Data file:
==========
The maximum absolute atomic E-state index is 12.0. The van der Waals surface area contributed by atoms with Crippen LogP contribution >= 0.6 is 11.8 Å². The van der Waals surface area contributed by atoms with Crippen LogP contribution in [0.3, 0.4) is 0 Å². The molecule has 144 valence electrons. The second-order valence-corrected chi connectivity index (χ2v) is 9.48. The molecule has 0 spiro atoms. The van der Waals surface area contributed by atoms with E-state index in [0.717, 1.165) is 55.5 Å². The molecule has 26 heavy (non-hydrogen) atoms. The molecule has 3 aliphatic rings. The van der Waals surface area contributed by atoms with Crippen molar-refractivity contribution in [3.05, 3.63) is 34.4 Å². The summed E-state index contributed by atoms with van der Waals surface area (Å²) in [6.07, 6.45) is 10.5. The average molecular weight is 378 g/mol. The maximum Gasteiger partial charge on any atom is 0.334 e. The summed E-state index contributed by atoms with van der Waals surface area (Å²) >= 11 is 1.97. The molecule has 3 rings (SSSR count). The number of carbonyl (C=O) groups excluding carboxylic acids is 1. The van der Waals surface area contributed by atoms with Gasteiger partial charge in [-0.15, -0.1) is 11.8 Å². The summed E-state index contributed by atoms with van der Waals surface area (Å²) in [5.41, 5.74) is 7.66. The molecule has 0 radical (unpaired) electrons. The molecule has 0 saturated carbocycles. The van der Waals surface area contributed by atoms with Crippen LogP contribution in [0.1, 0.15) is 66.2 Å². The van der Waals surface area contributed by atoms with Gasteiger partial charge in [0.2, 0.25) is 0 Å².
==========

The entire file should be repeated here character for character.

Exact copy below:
The maximum absolute atomic E-state index is 12.0. The van der Waals surface area contributed by atoms with Crippen LogP contribution >= 0.6 is 11.8 Å². The van der Waals surface area contributed by atoms with Crippen LogP contribution in [0.3, 0.4) is 0 Å². The molecule has 144 valence electrons. The second-order valence-corrected chi connectivity index (χ2v) is 9.48. The molecule has 0 spiro atoms. The van der Waals surface area contributed by atoms with E-state index in [0.717, 1.165) is 55.5 Å². The molecule has 26 heavy (non-hydrogen) atoms. The molecule has 3 aliphatic rings. The van der Waals surface area contributed by atoms with Crippen molar-refractivity contribution in [3.05, 3.63) is 34.4 Å². The summed E-state index contributed by atoms with van der Waals surface area (Å²) in [6.07, 6.45) is 10.5. The average molecular weight is 378 g/mol. The maximum Gasteiger partial charge on any atom is 0.334 e. The summed E-state index contributed by atoms with van der Waals surface area (Å²) >= 11 is 1.97. The molecule has 3 rings (SSSR count). The number of carbonyl (C=O) groups excluding carboxylic acids is 1. The van der Waals surface area contributed by atoms with Gasteiger partial charge in [-0.15, -0.1) is 11.8 Å². The summed E-state index contributed by atoms with van der Waals surface area (Å²) in [5.41, 5.74) is 7.66. The molecule has 0 radical (unpaired) electrons. The molecule has 0 saturated carbocycles. The van der Waals surface area contributed by atoms with Crippen LogP contribution in [0.1, 0.15) is 66.2 Å². The van der Waals surface area contributed by atoms with Gasteiger partial charge in [0.2, 0.25) is 0 Å².